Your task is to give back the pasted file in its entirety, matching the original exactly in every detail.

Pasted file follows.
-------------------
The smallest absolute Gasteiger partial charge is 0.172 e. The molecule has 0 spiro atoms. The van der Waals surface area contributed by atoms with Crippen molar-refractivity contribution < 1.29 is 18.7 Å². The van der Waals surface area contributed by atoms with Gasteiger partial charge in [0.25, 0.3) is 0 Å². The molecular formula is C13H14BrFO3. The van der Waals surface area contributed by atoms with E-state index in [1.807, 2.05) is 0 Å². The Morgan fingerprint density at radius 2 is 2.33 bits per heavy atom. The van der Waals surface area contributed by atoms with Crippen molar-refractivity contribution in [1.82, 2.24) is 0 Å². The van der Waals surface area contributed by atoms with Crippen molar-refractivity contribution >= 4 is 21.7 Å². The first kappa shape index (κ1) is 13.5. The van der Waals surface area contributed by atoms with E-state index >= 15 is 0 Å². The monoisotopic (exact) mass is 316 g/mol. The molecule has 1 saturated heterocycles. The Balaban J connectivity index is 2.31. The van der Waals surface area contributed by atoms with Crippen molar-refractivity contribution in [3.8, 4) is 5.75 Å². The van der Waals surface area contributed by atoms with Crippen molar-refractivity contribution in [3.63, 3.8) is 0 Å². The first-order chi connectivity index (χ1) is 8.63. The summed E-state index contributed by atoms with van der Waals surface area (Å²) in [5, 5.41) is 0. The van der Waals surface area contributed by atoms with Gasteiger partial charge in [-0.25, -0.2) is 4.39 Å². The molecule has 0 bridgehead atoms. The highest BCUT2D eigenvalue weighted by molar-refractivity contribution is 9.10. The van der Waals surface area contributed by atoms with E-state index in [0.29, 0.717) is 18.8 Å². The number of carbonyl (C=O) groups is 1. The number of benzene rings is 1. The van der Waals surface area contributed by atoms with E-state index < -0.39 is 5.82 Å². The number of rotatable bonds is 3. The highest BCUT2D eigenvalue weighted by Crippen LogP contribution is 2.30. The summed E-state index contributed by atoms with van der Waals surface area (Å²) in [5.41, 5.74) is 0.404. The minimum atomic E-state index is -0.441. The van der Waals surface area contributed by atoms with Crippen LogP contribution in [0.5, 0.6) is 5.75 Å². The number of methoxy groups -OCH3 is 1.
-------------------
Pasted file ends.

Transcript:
The smallest absolute Gasteiger partial charge is 0.172 e. The molecule has 0 spiro atoms. The van der Waals surface area contributed by atoms with Crippen molar-refractivity contribution < 1.29 is 18.7 Å². The van der Waals surface area contributed by atoms with Gasteiger partial charge in [0.25, 0.3) is 0 Å². The molecular formula is C13H14BrFO3. The van der Waals surface area contributed by atoms with E-state index in [1.807, 2.05) is 0 Å². The Morgan fingerprint density at radius 2 is 2.33 bits per heavy atom. The van der Waals surface area contributed by atoms with Crippen molar-refractivity contribution in [1.82, 2.24) is 0 Å². The van der Waals surface area contributed by atoms with Crippen molar-refractivity contribution >= 4 is 21.7 Å². The first kappa shape index (κ1) is 13.5. The van der Waals surface area contributed by atoms with E-state index >= 15 is 0 Å². The monoisotopic (exact) mass is 316 g/mol. The molecule has 1 saturated heterocycles. The Balaban J connectivity index is 2.31. The van der Waals surface area contributed by atoms with Crippen molar-refractivity contribution in [3.8, 4) is 5.75 Å². The van der Waals surface area contributed by atoms with Crippen molar-refractivity contribution in [3.63, 3.8) is 0 Å². The first-order chi connectivity index (χ1) is 8.63. The summed E-state index contributed by atoms with van der Waals surface area (Å²) in [5, 5.41) is 0. The van der Waals surface area contributed by atoms with Gasteiger partial charge in [-0.25, -0.2) is 4.39 Å². The molecule has 0 bridgehead atoms. The highest BCUT2D eigenvalue weighted by molar-refractivity contribution is 9.10. The van der Waals surface area contributed by atoms with E-state index in [0.29, 0.717) is 18.8 Å². The number of carbonyl (C=O) groups is 1. The number of benzene rings is 1. The van der Waals surface area contributed by atoms with E-state index < -0.39 is 5.82 Å². The number of rotatable bonds is 3. The highest BCUT2D eigenvalue weighted by Crippen LogP contribution is 2.30. The summed E-state index contributed by atoms with van der Waals surface area (Å²) in [5.41, 5.74) is 0.404. The minimum atomic E-state index is -0.441. The van der Waals surface area contributed by atoms with Crippen LogP contribution in [0.5, 0.6) is 5.75 Å². The number of methoxy groups -OCH3 is 1.